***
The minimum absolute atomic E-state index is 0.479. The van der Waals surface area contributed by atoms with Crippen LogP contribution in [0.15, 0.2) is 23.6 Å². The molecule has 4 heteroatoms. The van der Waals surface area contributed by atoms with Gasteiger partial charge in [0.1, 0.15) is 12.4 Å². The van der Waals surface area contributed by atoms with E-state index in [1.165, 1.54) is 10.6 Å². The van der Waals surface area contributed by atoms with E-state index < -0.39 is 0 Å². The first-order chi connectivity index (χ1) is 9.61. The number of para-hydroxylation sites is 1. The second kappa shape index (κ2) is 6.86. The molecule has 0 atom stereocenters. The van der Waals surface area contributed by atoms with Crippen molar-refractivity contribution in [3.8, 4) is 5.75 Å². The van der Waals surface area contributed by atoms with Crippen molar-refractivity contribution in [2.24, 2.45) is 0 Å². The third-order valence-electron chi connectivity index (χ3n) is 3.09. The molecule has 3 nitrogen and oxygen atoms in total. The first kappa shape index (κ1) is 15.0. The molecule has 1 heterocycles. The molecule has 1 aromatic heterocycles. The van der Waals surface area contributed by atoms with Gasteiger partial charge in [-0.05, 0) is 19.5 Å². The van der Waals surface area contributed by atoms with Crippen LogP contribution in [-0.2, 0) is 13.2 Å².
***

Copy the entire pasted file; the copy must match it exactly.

The minimum absolute atomic E-state index is 0.479. The van der Waals surface area contributed by atoms with Crippen LogP contribution in [0.15, 0.2) is 23.6 Å². The molecule has 4 heteroatoms. The van der Waals surface area contributed by atoms with Gasteiger partial charge in [0.1, 0.15) is 12.4 Å². The van der Waals surface area contributed by atoms with E-state index in [1.165, 1.54) is 10.6 Å². The van der Waals surface area contributed by atoms with E-state index < -0.39 is 0 Å². The first-order chi connectivity index (χ1) is 9.61. The number of para-hydroxylation sites is 1. The second kappa shape index (κ2) is 6.86. The molecule has 0 atom stereocenters. The van der Waals surface area contributed by atoms with Crippen molar-refractivity contribution in [3.8, 4) is 5.75 Å². The van der Waals surface area contributed by atoms with Crippen molar-refractivity contribution in [2.24, 2.45) is 0 Å². The third-order valence-electron chi connectivity index (χ3n) is 3.09. The molecule has 3 nitrogen and oxygen atoms in total. The first kappa shape index (κ1) is 15.0. The molecule has 1 heterocycles. The molecule has 1 aromatic heterocycles. The van der Waals surface area contributed by atoms with Gasteiger partial charge in [-0.05, 0) is 19.5 Å². The van der Waals surface area contributed by atoms with Crippen LogP contribution in [-0.2, 0) is 13.2 Å².